The Shuswap Indian Band (SIB) hosted a community vigil and remembrance ceremony last week. The ceremony honoured the 215 children found at the Kamloops Residential School, survivors and products of residential schools.
The ceremony took place in the field next to the band’s administration office. A much larger crowd than anticipated attended, including elders, residential school survivors, and Shuswap staff and members. Akisqnuk First Nation and Métis band members were also there alongside many non-Indigenous people.
Shuswap Councillor Mark Thomas was the master of ceremony. He began by welcoming everyone in attendance before inviting Shuswap Elder Basil Stevens to lead a prayer on behalf of the 215 children, residential school survivors and all those affected by the residential school system.
Shuswap Chief Barb Cote then gave her opening remarks. “I want to speak through what my heart is saying,” she began. “This is a very difficult time. It is time for Canada to do true work of truth and reconciliation.”
Chief Cote ended her opening remarks by reciting a quote from Nobel Prize-winning theologian Albert Schweitzer. “Truth has no special time of its own. Its hour is now, always.”
Chief Cote then invited residential school survivors or anyone from the community to come up and speak if they wish. The first speaker was SIB member Audrey Eugene. Both of Eugene’s parents are survivors of residential schools. Her mother, Marge, 82, went to the St. Eugene Mission Residential School. Her father, Xavier, 85, went to the St. Mary’s Indian Residential School.
“They tried to beat the Indian out of us, but we’re still here,” Eugene said to the crowd. “Those children could’ve been doctors, lawyers, leaders of our community. Instead, all that wisdom lost.”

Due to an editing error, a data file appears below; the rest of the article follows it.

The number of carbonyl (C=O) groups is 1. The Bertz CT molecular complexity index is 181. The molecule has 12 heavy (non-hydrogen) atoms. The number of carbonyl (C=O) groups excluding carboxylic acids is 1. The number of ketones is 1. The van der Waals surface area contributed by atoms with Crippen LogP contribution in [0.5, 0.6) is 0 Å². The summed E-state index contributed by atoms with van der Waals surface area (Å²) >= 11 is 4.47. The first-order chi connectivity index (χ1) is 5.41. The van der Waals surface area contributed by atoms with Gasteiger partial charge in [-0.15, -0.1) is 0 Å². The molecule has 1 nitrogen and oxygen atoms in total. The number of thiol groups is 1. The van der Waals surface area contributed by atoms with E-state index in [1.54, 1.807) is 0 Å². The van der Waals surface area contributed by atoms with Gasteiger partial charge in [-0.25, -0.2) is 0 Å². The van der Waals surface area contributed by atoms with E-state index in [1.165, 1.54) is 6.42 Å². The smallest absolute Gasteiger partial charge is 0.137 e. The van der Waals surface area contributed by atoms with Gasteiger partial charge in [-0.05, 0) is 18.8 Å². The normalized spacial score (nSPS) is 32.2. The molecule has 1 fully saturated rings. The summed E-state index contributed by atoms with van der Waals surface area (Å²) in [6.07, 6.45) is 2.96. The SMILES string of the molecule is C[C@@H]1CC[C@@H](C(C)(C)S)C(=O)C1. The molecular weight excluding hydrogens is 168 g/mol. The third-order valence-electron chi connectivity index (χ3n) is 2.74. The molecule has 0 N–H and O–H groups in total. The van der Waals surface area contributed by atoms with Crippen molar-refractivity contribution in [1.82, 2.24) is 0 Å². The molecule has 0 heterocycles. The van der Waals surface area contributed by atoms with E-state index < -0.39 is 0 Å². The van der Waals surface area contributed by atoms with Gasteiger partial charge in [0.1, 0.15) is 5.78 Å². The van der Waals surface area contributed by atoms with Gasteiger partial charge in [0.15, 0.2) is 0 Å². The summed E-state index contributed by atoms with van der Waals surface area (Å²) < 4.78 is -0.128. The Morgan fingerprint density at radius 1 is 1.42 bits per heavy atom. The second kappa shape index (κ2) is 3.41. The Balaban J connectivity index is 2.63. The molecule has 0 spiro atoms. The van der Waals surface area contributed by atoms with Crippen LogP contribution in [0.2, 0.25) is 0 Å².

Eugene finished by asking everyone to wear orange instead of red and white on Canada day this year. “We are people of this land. Show Canada we never forget these poor souls.”
After Eugene finished speaking, Mark Thomas pointed to a row of Remembrance Chairs leaning against an administration office railing. He invited anyone that may have known someone now gone who went to a residential school to take a chair, unfold it, and let no one sit on it for the duration of the ceremony. There were close to twenty chairs. All were taken.
Two songs led by band member Clarissa Stevens followed. Stevens chose the Woman’s Warrior Song first. “This song is meant to honour all the women survivors and those lost,” she said to the crowd. Along with a choir of singers and drummers, Stevens sang into the microphone. The second song Stevens led was the Shuswap Honour Song.
Following the second song, Thomas initiated a procession toward the memorial. Clarissa Stevens and her parents led the procession. Drummers and residential school survivors immediately following behind. Those with flowers and candles (most of everyone in attendance had candles) followed eventually placing them on the memorial. A sharp wind from the north gusted the entire evening.
Chief Cote concluded the hourlong ceremony with her closing remarks. Before thanking everyone for coming out, she said: “Those candles are going to help bring those children home.”
After the ceremony, I spoke with Audrey Eugene. She said her mother and father were failed from their residential schools. Her mother, because she didn’t ace the school’s catechism test. Her father, because the priest thought Xavier was cheating when in fact he was tutoring his fellow students. “It broke my heart when my mother told me she wished it was her that was found buried rather than those children,” Eugene said as a tear fell from her eye.
James Rose, Local Journalism Initiative Reporter, The Columbia Valley Pioneer